Researchers from Oregon State University, Rutgers University, and the Cancer Institute of New Jersey report that they have developed a new system that lung cancer patients will be able to use to inhale chemo medications, hopefully eliminating many of the toxic side effects associated with traditional chemotherapy drugs.
A report on the study, outlined in Gizmag, profiles the new method of delivering anti-cancer drugs to those suffering from lung cancer. Patients will inhale nanoparticles, researchers explain, which will carry the drug(s) directly to the lungs. This allows for more targeted treatment that offers far fewer side effects. These so-called “nanostructured lipid nanocarriers” will attach to cancer cells, the study explains, and since they are smaller than a speck of dust, they are easy to inhale.
“Lung cancer damage is usually not localized, which makes chemotherapy an important part of treatment,” said Oleh Taratula, an assistant professor at Oregon State University’s College of Pharmacy and one of the co-authors of the study. “However, the drugs used are toxic and can cause organ damage and severe side effects if given conventionally through intravenous administration.”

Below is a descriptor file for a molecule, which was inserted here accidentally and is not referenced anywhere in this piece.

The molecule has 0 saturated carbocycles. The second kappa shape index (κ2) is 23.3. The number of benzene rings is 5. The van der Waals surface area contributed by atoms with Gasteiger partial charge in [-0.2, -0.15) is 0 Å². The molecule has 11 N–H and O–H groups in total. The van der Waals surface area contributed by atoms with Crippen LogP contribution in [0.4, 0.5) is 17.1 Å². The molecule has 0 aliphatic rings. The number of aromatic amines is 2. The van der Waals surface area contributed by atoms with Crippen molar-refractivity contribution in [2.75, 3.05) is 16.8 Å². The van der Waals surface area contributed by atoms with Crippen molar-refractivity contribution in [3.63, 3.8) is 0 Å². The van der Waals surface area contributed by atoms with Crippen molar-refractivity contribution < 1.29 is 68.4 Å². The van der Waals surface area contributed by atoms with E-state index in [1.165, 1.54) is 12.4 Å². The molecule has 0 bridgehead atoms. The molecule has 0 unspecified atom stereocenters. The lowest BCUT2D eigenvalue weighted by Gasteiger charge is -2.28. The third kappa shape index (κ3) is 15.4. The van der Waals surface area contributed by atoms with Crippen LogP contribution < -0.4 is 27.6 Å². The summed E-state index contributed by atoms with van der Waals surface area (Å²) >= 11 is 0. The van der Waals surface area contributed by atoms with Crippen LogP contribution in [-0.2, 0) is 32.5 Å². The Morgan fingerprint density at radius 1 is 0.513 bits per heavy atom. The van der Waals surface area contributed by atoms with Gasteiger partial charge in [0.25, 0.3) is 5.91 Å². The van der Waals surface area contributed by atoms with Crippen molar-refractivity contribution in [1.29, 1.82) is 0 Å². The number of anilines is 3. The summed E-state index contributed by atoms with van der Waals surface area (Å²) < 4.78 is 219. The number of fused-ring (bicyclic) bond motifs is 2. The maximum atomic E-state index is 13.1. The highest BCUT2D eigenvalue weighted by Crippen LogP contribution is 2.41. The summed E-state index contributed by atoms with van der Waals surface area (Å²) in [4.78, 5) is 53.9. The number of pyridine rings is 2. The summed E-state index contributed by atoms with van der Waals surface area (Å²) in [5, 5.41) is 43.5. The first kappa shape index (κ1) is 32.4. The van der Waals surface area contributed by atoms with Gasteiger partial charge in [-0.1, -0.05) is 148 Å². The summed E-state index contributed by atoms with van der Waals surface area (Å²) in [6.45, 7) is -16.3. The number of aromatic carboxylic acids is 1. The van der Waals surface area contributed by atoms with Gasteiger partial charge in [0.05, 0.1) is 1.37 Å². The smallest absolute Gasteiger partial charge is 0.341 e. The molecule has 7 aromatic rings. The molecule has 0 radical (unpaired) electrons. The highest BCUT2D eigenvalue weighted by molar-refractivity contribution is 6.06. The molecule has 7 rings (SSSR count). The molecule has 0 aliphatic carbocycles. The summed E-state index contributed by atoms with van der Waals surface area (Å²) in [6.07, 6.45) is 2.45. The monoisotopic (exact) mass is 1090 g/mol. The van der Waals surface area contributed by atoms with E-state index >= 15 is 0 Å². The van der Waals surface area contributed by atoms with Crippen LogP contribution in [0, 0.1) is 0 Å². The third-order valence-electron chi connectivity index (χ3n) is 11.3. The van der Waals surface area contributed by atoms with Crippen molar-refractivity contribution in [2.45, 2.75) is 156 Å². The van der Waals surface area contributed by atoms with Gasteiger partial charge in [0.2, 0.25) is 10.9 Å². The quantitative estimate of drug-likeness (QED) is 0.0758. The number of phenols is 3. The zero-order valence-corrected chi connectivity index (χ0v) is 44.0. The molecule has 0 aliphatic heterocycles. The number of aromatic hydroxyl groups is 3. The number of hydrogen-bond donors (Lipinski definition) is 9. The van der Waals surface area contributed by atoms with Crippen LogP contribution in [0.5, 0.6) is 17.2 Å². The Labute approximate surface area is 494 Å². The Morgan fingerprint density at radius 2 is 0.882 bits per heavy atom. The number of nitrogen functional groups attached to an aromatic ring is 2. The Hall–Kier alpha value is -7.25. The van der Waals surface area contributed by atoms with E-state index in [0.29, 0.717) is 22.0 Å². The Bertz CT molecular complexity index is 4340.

The nanoparticles will also carry small interfering RNA, the article adds. “This is a molecule that helps control and repress certain genes and makes the cancer cells more vulnerable by helping to eliminate both ‘pump’ resistance, where the drugs are expelled from the cancer cell interior, and ‘non-pump’ resistance, which keeps the cancer cell from dying,” the researchers explain.
By using inhaled drugs, doctors are also ensuring that the chemotherapeutic agents arrive in a more intact form than if they were injected via intravenous methods. When chemotherapy drugs are given intravenously, they tend to build up in the spleen, liver, and kidneys before they even make it to the cancer site. Research data on this particular study confirmed that, with the inhaled method, a whopping 83 percent of the drug reached the lungs (in animal trials) as compared to 23 percent via the intravenous method of delivery.
“A drug delivery system that can be inhaled is a much more efficient approach, targeting just the cancer cells as much as possible,” said Taratula. “Other chemotherapeutic approaches only tend to suppress tumors, but this system appears to eliminate it.”
More research is required before moving on to human trials though the researchers have applied for a patent for the inhalation technology. Nonetheless, the future of lung cancer patients – including those with mesothelioma – looks a little brighter today.